Our trio of intrepid comic book adventurers returns to talk some of their expectations for DC’s latest forays into the TV world! Check it out, and Like/Follow our Page on Facebook to spread the word and support the show:
Welcome back to Geekly World News, our round-up of all the biggest news from the world of comics, video games, movies, and more.
The Justice League is coming back to television with Justice League Action, a new animated series currently in the works at Cartoon Network. Bleeding Cool reports that the format will be similar to Teen Titans Go!, in that each episode will be comprised of two 11-minute shorts. Kevin Conroy and Mark Hamill are reprising their roles of Batman and the Joker, respectively, though we do not yet know who will be voicing Superman and Wonder Woman. As a big fan of the Justice League and Justice League Unlimited animated shows, I can’t wait to see if this new show captures that magic once again.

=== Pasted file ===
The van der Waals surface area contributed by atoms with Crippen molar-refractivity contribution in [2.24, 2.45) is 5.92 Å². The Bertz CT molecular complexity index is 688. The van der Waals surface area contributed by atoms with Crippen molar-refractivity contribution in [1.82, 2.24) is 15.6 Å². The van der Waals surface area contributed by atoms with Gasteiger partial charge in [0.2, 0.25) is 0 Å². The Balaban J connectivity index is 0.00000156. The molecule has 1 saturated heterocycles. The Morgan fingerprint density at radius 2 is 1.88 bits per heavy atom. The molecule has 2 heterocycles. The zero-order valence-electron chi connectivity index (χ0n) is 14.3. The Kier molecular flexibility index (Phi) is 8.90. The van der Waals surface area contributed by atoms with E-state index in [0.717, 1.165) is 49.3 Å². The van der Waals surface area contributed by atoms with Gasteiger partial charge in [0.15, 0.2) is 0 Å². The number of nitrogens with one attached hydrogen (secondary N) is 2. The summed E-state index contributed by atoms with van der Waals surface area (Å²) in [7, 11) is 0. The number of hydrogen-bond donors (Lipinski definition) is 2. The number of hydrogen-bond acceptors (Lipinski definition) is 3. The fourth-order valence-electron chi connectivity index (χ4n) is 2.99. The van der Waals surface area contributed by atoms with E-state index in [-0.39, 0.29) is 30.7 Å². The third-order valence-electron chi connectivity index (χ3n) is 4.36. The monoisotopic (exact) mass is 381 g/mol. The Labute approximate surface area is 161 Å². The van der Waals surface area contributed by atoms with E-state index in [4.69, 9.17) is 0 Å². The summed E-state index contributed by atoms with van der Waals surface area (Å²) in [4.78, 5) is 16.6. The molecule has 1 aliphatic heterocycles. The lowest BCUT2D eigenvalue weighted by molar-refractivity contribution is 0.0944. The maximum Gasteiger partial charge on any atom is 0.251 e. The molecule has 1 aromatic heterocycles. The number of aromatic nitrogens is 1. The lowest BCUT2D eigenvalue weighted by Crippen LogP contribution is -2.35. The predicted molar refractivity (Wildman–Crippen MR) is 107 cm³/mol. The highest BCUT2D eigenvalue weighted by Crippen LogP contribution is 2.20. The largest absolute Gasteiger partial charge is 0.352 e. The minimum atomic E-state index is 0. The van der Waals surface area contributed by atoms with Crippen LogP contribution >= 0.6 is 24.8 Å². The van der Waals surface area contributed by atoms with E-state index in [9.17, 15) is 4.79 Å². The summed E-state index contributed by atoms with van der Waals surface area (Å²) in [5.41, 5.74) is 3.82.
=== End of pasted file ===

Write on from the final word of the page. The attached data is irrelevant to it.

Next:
On this episode, friend of the Rogues’ Shan joins Noah, Sandy, and Vince as they all discuss their favorite TV shows, new and old. Also included are discussions of predatory birds attacking politicians, why Rob Ford is a fuckhead, and Robert Downey Jr’s ironic childhood comic book hatred.
Enjoy, and check us out on Facebook for more news and updates on future TRG content!
Mental illness is becoming something of a common trope in 40-minute dramas seeking to stand out from the crowd. But while not an indicator of necessarily poor quality (Dexter, Sherlock, Monk, and Firefly are all excellent shows), few shows tackle the abundance of mental and emotional repercussions of living with a serious mental disorder: both the effects on the person with the disorder and those around them. Despite whatever other strengths these shows tend to have, their portrayal of these effects, by and large, tends to be pretty unrealistic.
Not so with Showtime’s The United States of Tara, which follows the daily trials and tribulations of Tara: a painter, mother of two, and loving wife. The twist? Tara has Dissociative Identity Disorder (better known as multiple personalities). Other than her main persona, there are three main “alters”: T, a rambunctious, hyper-sexed fifteen-year old; Buck, a chain-smoking, gun-toting Vietnam war vet; and Alice, an eerily cheerful and controlling housewife, straight out of a 60s sitcom. It also follows the goings on with the rest of her family: husband Max, rebellious teen Kate, and son Marshall — film nerd and all-around classy motherfucker — as they each go through dealing with their own personal adventures on top of the those which come with having a family member with D.I.D.